20. 20. For example, the Scots and Irish pronounce the 'r' consonant in all positions, whereas in RP 'r' is dropped before a consonant. In some dialects 'h' at the beginning of a word is often dropped. In England we can distinguish Northern, Midlands and South Western dialects. Scottish English The Scots speak English, but with their own accent. The various Scottish dialects should not be confused with Gaelic, the Celtic language spoken in the north and west of the country. Scottish Gaelic, the traditional language of Scotland, is basically the same language as Irish Gaelic, and Gaelic speakers from the two countries can usually manage to understand each other. There are still plenty of people in Scotland, particularly in the Highlands, who understand Gaelic, but few places where it remains the language of common conversation, apart from the Hebrides. The variety of English spoken in Scotland is Scots, descended from the language of the Saxons, who came north to avoid the Normans after 1066. Few English speakers can fully understand a true Scots speaker. Welsh English Welsh English is famous for its musical quality. Words are usually stressed in a different way than in RP. Welsh people often use the forms of the past participle instead of the simple past tense, e.g. He never seen her. Another interesting feature of Welsh English is the sentence filler 'look you', which means 'you know'. A great number of people in Wales still use their native language, called Cymraeg or Cymric (from Cymru, meaning Wales), one of the oldest languages in Europe. Irish English Under the Constitution of the Republic of Ireland, the Irish language is the national language of the country, English being the second. The Irish language belongs to the Celtic branch of the Indo- European family of languages. According to statistics, about 30 per cent of the population of the Republic of Ireland claim to have a knowledge of Irish, although few of them use it in everyday life. Although Irish Gaelic is in decline, it has influenced Irish English. A popular construction used in Ireland is to be after doing, e.g. He's after reading a book, which means that he has just finished reading a book. In spelling, the English language used in Ireland follows British practice. However, the Irish accent is different from English accents, particularly from that of southeast England. It is very musical and has a characteristic intonation. In many ways the Irish accent is a relic of the English spoken in the past. Many features of Middle English and Early Modern English, which have completely disappeared in today's Standard English, still survive in Irish English, e.g. the second person plural 'youse' instead of Standard English 'you'. World English Today English is one of the richest languages in the world with a vocabulary of more than 600,000 words. However, the majority of people can communicate effectively in everyday situations with only 2,000-3,000 words. English has become an international language and at present every seventh person in the world speaks or understands English. Over a third of the world's population live in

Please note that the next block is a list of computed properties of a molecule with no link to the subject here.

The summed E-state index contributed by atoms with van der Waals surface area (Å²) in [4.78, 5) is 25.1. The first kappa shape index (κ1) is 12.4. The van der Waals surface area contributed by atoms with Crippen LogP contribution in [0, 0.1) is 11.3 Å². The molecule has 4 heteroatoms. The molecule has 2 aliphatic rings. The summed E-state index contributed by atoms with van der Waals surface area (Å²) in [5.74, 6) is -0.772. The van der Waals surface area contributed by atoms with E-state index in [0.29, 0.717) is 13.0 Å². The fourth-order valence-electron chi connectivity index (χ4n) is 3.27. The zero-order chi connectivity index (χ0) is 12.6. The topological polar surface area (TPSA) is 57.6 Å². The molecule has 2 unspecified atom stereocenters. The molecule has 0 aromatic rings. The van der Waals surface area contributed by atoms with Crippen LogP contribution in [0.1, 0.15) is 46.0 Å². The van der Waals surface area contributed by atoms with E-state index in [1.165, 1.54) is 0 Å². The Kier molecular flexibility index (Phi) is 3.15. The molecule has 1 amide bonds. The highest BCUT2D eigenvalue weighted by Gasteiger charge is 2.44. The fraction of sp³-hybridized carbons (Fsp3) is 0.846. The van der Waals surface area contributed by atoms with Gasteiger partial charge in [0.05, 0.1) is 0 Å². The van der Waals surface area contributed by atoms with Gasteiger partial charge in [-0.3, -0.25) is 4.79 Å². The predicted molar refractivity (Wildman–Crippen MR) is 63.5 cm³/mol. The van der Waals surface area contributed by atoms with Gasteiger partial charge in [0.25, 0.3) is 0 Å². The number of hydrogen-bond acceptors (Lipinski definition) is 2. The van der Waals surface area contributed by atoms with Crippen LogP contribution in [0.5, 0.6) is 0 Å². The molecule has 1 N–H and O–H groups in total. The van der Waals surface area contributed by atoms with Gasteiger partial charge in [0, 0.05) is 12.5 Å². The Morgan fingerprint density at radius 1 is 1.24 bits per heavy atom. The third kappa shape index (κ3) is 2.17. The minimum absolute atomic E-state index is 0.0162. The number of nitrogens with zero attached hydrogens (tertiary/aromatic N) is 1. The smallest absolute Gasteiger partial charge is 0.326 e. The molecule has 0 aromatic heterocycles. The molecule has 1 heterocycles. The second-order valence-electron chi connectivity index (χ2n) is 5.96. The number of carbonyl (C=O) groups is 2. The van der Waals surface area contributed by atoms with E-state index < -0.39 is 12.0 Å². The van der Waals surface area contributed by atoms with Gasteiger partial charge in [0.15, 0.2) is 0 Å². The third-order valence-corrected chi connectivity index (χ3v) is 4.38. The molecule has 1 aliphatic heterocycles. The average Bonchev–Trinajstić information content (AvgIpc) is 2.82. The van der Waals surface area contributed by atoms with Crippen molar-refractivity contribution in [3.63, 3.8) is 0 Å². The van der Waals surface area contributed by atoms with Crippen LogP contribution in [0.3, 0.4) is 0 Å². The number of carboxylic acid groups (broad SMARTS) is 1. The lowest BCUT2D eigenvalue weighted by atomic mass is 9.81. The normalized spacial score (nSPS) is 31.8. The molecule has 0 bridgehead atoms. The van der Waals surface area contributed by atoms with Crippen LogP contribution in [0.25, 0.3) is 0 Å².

21. 21. countries where English is spoken either as the native language or as one of the official languages. English is spoken as a native language by some 300 million people living in the British Isles, North America, Australia, New Zealand, the West Indies and South Africa. For another 300 million people living in India, Pakistan, Hong Kong, the Philippines and Africa, English is the second language. Last but not least, English is the primary medium of international communication in science, technology, trade, aviation, diplomacy and popular culture. People who speak English fall into three categories: those for whom English is a native language; those who use English as a second language and those who have learnt English as a foreign language. It is true to say that English has become the chief world language and its importance is still growing. Andrzej Diniejko For further reading, see: David Crystal, The Cambridge Encyclopedia of the English Language. Cambridge, UK: Cambridge University Press, 1995. Brief History of English by Jeremy Smith English and the Indo-European Languages ,--Icelandic |--Faeroese ,--------------------------------|-- Norwegian | |--(Norn 18c) | |--Swedish | `--Danish | ,-- (Burgundian) | ,-----------------------------|--(Vandal) | | `--(Gothic 16c) | | ,-Yiddish ,-Balto-Slavic | | ,-high-------------------------German | ,-North--' | |